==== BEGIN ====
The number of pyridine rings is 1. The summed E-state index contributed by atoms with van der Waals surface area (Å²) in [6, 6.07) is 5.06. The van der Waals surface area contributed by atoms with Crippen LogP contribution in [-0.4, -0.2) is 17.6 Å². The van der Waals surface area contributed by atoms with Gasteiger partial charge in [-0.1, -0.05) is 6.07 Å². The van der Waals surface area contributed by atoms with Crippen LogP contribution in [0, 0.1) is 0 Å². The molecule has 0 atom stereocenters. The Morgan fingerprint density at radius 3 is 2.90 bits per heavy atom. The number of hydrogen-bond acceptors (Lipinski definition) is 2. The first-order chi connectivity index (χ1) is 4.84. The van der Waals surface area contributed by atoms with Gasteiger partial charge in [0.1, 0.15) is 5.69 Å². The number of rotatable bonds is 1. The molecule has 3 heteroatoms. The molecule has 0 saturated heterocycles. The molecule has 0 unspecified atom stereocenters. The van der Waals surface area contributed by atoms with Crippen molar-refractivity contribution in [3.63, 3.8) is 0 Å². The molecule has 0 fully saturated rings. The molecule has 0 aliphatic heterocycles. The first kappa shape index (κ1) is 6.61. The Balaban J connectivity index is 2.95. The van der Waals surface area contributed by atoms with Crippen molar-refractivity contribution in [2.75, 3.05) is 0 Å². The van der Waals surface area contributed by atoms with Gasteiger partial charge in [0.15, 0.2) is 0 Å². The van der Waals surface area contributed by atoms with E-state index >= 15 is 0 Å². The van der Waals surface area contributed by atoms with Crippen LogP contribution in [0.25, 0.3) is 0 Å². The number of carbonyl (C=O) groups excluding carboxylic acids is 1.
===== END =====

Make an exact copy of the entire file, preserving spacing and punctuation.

The number of pyridine rings is 1. The summed E-state index contributed by atoms with van der Waals surface area (Å²) in [6, 6.07) is 5.06. The van der Waals surface area contributed by atoms with Crippen LogP contribution in [-0.4, -0.2) is 17.6 Å². The van der Waals surface area contributed by atoms with Gasteiger partial charge in [-0.1, -0.05) is 6.07 Å². The van der Waals surface area contributed by atoms with Crippen LogP contribution in [0, 0.1) is 0 Å². The molecule has 0 atom stereocenters. The Morgan fingerprint density at radius 3 is 2.90 bits per heavy atom. The number of hydrogen-bond acceptors (Lipinski definition) is 2. The first-order chi connectivity index (χ1) is 4.84. The van der Waals surface area contributed by atoms with Gasteiger partial charge in [0.1, 0.15) is 5.69 Å². The number of rotatable bonds is 1. The molecule has 3 heteroatoms. The molecule has 0 saturated heterocycles. The molecule has 0 unspecified atom stereocenters. The van der Waals surface area contributed by atoms with Crippen molar-refractivity contribution in [3.63, 3.8) is 0 Å². The molecule has 0 fully saturated rings. The molecule has 0 aliphatic heterocycles. The first kappa shape index (κ1) is 6.61. The Balaban J connectivity index is 2.95. The van der Waals surface area contributed by atoms with Crippen molar-refractivity contribution in [2.75, 3.05) is 0 Å². The van der Waals surface area contributed by atoms with Gasteiger partial charge in [0.15, 0.2) is 0 Å². The van der Waals surface area contributed by atoms with E-state index >= 15 is 0 Å². The van der Waals surface area contributed by atoms with Crippen LogP contribution in [0.25, 0.3) is 0 Å². The number of carbonyl (C=O) groups excluding carboxylic acids is 1.